If you prefer Google Chrome and Google Search rather than Microsoft's Internet Explorer and Bing, you can easily install both from and set them as your defaults.

To determine which app or desktop program a particular type of file gets launched with, right-click on them in File Explorer and select "Choose default program."

Common tasks

Between the familiar desktop interface and the Search charm, you shouldn't have much trouble finding most things, but others are more obscure. How do you shut down the computer, for instance? It took us a few minutes to figure that one out. Here are some things you might be looking for, and others that you might like to know about.

First off, you'll find a number of answers in the Settings charm. You can easily connect to a wireless network, change the volume or screen brightness, adjust the keyboard layout, and yes, power down your computer. Additionally, if you invoke the Settings charm from within an app, you'll be able to adjust that app's specific settings.


The Settings charm also lets you access the familiar desktop Control Panel for a variety of settings... but before you get lost in Control Panel minutiae, go back to the Settings charm and check out Change PC settings at the very bottom. This touchscreen-friendly menu lets you change your lock screen and start screen backgrounds, set up user accounts and passwords, manage desktop notifications and privacy settings, add devices like printers, and check for updates to your computer. Be aware that both the left and right sides of the PC Settings menu can scroll up and down, even if it doesn't look like it.

Charms are also good for sending things from one place to another without requiring drag and drop or copy and paste. For instance, if you're looking at a photo, document, or a webpage, you can pull up the Share charm to send it to any app that supports sharing, like an email or social networking client. If you've got a connected device, like a printer or a smart screen, you could also send that photo or document to be printed or displayed with the Devices charm.

To get a list of all the apps on your computer, go to the Start screen, then hit right-click (or drag up / down, or press Windows + Z), and select All apps. Or just press Ctrl + Tab anywhere on the Start screen to get there even faster.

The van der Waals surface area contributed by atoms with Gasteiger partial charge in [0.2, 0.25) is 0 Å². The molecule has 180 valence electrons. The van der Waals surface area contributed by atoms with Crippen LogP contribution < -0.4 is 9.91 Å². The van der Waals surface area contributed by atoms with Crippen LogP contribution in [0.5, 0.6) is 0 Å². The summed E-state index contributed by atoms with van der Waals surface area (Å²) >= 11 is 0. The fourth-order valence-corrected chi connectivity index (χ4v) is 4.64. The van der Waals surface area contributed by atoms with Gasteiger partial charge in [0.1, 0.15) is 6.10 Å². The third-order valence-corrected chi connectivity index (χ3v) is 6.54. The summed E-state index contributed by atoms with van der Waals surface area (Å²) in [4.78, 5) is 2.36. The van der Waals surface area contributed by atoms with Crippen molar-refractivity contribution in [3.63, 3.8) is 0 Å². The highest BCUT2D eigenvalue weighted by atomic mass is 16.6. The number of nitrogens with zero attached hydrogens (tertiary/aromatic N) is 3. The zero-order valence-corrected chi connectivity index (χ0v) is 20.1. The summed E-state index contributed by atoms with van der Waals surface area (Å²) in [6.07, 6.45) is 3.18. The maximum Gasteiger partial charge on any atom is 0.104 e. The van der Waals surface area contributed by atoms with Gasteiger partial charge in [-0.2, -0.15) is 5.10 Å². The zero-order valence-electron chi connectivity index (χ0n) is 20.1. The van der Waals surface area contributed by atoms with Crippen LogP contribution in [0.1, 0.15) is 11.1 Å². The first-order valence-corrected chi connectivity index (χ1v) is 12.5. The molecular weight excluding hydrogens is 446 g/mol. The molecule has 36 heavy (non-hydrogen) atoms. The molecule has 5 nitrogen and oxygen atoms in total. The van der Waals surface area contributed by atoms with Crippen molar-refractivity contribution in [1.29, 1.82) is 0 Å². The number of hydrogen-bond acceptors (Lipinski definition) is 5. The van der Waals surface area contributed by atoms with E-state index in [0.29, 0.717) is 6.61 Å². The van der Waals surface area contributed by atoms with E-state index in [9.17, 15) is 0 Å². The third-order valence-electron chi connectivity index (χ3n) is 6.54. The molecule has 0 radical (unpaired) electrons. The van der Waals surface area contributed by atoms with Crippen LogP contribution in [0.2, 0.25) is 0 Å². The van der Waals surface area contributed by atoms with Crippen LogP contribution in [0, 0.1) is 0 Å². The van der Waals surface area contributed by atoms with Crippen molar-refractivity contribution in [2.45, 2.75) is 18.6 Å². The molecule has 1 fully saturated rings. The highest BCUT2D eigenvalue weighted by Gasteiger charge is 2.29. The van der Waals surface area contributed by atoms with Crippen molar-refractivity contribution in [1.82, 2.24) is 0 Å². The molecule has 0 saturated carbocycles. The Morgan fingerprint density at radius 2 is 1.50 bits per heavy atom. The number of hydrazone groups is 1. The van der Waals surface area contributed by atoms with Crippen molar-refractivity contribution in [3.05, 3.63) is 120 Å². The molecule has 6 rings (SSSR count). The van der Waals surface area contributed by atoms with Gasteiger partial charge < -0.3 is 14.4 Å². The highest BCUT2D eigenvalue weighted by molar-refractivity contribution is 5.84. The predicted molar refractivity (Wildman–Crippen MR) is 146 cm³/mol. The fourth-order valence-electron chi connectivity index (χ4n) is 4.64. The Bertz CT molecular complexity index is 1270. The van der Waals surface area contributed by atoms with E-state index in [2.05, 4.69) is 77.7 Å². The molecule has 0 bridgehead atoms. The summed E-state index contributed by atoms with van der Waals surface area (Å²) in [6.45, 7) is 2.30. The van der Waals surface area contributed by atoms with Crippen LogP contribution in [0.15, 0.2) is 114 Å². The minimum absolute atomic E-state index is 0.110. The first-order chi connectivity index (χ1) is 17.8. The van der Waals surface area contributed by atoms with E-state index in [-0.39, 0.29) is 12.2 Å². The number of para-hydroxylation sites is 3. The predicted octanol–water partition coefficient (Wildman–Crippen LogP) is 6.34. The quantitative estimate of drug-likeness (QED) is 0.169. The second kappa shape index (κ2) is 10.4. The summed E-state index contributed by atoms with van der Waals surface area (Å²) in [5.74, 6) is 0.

Where do you go if you want to update your apps? Go to the Windows Store app: all available updates will appear in the upper right hand corner.

Sync your accounts

To get the most out of the new user interface, you'll want to sync up your email, calendar, location, contacts, social networks, and SkyDrive to your Microsoft account, the same one that you use to log into your computer. All your Live Tiles will then pop with new information — new status updates, image uploads, emails, and more. To set these up, you'll need to go to a variety of apps, including Messaging, Mail, Weather, Apps and SkyDrive, then add accounts to each from the Settings charm. The People app is probably the best example: if you access settings on the People tile, you can import your contacts from Facebook, Twitter, Google, Hotmail, Outlook, Gmail, and LinkedIn, and have their status updates appear there. Because these accounts are synced to your Microsoft account, they'll be accessible from any Windows PC you log into.


If you want to add another user, or log in to someone else's PC with your credentials, simply go to the Settings charm > Change PC settings > Users, and scroll down to add a user. If you feel comfortable enough, you can also sync your passwords across PCs. To make your passwords portable, in that same Users menu, click "Trust this PC" and confirm on Microsoft's website.

Now go forth and demonstrate your knowledge of Windows, with your data stored in the cloud!

Evan Rodgers contributed to this article.